The worst stat: People long pointed out the difference between Trevor Story’s home and away splits while he was with Colorado; he had a .957 OPS at home and .746 OPS on the road. So far this year: .558 at home, .621 on the road.
Nelson Cruz, Nationals
It was a little surprising that Cruz wound up in Washington, with a Nationals team that would have to be very surprising to compete for a playoff spot. Most figured he would sign with a team that was more of a definite contender, to provide a bit of pop from the newly created NL designated hitter spot. Maybe those contenders were concerned about the age of the ageless wonder. Through 33 games in his Age 41 season, Cruz has just a .194/.279/.298 slash line; in his previous five seasons, he averaged a .281/.364.550 slash line.
The worst stat: The MLB average OPS for a DH so far this year is .706; Cruz is at .577.
Chicago White Sox
Tim Anderson continues to rake at the plate, Luis Robert has rebounded from his slow start to the season and Michael Kopech has pitched very effectively as a five-inning starter (as was the plan for now). Aside from that, though? Pretty much everything else has gone wrong and a club expected to push for 100 wins is mired at .500. Injuries have not helped, of course, but the problems so far go deeper than that. The season started with an Opening Day loss to Detroit, 5-4, in which the White Sox bullpen allowed four runs in the final two innings.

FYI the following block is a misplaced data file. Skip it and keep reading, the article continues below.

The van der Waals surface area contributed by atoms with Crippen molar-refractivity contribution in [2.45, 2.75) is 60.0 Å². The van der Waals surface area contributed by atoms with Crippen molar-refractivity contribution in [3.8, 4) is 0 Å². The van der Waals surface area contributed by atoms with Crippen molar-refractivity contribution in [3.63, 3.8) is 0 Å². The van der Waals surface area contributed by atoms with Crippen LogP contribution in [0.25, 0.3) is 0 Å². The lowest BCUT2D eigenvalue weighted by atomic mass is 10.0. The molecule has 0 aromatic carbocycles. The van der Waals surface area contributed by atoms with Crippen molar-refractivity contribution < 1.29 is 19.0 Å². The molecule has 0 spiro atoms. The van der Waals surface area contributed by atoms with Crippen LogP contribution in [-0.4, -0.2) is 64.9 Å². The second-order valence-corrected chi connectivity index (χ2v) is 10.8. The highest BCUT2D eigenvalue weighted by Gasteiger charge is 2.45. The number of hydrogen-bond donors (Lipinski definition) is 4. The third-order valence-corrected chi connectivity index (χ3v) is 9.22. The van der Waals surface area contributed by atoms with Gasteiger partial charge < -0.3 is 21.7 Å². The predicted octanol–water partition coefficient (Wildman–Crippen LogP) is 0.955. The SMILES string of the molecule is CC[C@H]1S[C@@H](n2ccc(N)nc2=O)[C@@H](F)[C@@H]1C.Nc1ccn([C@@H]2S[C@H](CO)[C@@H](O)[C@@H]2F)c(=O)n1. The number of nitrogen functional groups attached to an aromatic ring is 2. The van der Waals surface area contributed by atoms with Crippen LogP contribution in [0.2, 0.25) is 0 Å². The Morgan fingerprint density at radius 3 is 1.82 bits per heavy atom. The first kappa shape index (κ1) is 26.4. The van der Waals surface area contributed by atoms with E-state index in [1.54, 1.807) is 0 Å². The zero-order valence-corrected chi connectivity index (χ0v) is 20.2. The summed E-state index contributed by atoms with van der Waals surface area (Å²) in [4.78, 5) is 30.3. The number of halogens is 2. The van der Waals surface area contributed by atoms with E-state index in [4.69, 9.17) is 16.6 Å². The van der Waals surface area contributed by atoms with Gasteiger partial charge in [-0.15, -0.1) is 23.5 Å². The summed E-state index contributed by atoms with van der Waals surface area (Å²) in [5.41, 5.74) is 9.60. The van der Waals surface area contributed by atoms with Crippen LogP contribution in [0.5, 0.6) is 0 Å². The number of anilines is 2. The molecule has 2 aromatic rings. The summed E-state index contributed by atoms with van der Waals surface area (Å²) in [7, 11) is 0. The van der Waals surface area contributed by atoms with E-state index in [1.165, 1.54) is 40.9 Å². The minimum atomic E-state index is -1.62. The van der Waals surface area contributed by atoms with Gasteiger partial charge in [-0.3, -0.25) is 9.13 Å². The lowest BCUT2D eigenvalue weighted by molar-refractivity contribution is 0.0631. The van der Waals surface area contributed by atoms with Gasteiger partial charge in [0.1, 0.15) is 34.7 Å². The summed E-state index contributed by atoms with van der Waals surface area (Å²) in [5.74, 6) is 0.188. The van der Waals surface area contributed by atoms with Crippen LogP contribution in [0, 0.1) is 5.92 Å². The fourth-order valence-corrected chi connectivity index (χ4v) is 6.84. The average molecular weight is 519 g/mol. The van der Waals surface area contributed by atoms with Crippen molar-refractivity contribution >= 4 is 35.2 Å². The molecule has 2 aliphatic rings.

The Sox have 12 batters with at least 60 plate appearances this season, and EIGHT of those 12 have an OPS+ of 90 or below; five are below 60. Two of their more reliable hitters, young sluggers Gavin Sheets and Andrew Vaughn, are adventures in the outfield. And it’s not just those two; defensively, they’ve collectively been just brutal. Like, close-your-eyes-and-stick-out-your-glove-and-hope bad.
The worst stat: FanGraphs has a stat, Defensive Runs Above Average (DEF). It’s early, of course, but 15 teams are in positive numbers (led by the Astros at 16.6) and 15 teams are in negative numbers. The White Sox are dead last, at minus-15.9.
Jarred Kelenic, Mariners
The Mariners had every reason to believe he’d be a star in the bigs. He showed power and speed through the minors and mashed Triple-A pitching when given the chance last spring. But he constantly looked overmatched in the majors last year, batting just .181 with a .615 OPS.
Still, it’s a first taste of the majors, with a lot going on, and Seattle outwardly expressed confidence that he’d be a different hitter in 2022. Nope. The M’s just sent Kelenic back to the minors recently after he hit just .140 with a .510 OPS. Fellow highly touted prospect Julio Rodrigues struggled at the start of 2022, too, but he’s figured it out, batting .333 with an .875 OPS in his past 22 games. Will Kelenic ever figure it out? It’s becoming a fair question to ask.
The worst stat: There are 217 players with at least 90 plate appearances, and Kelenic ranks 212th, with a .219 on-base percentage.